Giving Up On The iPad

I can’t find a way out of an uncomfortable conclusion. In order for the iPad to fulfill its supposed Post-PC destiny, it has to either become more like an iPhone or more like a Mac. But it can’t do either without losing its raison d’être.

Multiple Purposes, One or Two Uses

Although both the iPhone and the iPad are multi-purpose devices, it seems only the iPhone fills a multi-purpose need in customers’ lives. A typical1 customer’s iPhone is put to work in all its capacity, while her iPad is relegated to only one or two niche uses. An iPhone is a phone, a flashlight, a GPS navigator, a camera, etc. An iPad can be most of those things, but in practice it gets stuck being just one or two of them.

The two devices are nearly identical in their technical specifications. They’re constructed from similar materials. They have the same operating system, chips, and sensors. It seems they differ only in size. The canned rebuttal to this comparison is that the iPad is more than “just a big iPod”. It’s a “Post-PC” device, capable of both content creation and consumption, destined to usurp the PC as the essential tool for getting shit done.

iPad apologists are half right. The iPad isn’t a big iPod, but it isn’t more than that. In a way it’s less. Customers use it for only one or two of several niche purposes:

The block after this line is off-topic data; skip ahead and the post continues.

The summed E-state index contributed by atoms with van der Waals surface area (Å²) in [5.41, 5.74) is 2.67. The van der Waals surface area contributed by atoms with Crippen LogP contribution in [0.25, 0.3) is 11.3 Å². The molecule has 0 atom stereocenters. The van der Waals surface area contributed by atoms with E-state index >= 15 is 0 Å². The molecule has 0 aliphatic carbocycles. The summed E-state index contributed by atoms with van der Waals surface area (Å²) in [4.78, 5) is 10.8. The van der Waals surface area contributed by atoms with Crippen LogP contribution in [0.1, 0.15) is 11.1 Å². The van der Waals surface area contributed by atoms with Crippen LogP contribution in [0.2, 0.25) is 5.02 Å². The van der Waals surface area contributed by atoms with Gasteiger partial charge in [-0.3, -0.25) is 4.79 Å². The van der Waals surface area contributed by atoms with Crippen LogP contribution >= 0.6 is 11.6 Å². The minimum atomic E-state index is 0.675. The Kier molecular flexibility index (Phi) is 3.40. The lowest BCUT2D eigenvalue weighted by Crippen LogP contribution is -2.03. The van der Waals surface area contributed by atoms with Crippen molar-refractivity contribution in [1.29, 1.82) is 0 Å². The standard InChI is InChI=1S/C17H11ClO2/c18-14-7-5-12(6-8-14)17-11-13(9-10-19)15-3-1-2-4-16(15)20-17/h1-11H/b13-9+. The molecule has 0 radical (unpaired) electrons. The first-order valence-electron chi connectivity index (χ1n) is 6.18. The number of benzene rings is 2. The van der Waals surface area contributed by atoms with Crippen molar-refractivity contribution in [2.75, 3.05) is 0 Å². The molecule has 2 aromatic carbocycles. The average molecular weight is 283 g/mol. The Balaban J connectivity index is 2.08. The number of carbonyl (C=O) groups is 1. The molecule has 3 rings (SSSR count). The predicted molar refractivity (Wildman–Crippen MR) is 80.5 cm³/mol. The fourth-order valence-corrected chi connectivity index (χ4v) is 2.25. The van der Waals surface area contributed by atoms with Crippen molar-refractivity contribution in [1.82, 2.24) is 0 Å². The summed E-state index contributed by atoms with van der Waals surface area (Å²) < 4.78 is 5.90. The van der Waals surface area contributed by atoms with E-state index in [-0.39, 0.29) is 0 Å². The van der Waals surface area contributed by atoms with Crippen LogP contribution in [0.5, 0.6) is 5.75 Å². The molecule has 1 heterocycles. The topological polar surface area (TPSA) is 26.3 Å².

Every iPad has the latent capacity for many uses, but individual customers don’t have a need for all of them. The iPad over-serves the needs of its typical owner. Elementary school students don’t need surgery guides. Videographers don’t need to play Clash of Clans on the way to Grandma’s.

iPhone vs iPad vs Mac

There are exceptions, areas in which the iPad under-serves customers’ needs. The problem for the iPad is that these are the same areas in which either the iPhone or the Mac are already better-suited to the task at hand.

A Mac is Better Than an iPad for…

An iPhone is Better Than an iPad for…

So What’s the Point of the iPad?

The iPad can’t get better at these tasks without becoming either more like an iPhone or more like a Mac. For the iPad to become just as good as the iPhone, it would need to be smaller, equipped with a better camera, and sold with carrier subsidies and mobile data plans. But this would turn it into “just a big iPhone.” So this can’t be iPad’s future.

For the iPad to become just as good as the Mac, it would need to be larger, faster, equipped with expansion ports, and powered by software that supports legacy features like windowed applications and an exposed file system. But this would turn the iPad into a Macbook Pro with a touch screen and a detachable keyboard. This can’t be iPad’s future, either.

I think the future of the iPad is for it to disappear, absorbed at the low end by iPhones with large displays and at the high end by Macs running a more iOS-like flavor of OS X.

  1. Anecdotal evidence abounds, but it would be nice if there was publicly-available data to back up my claim. 

|  24 Apr 2014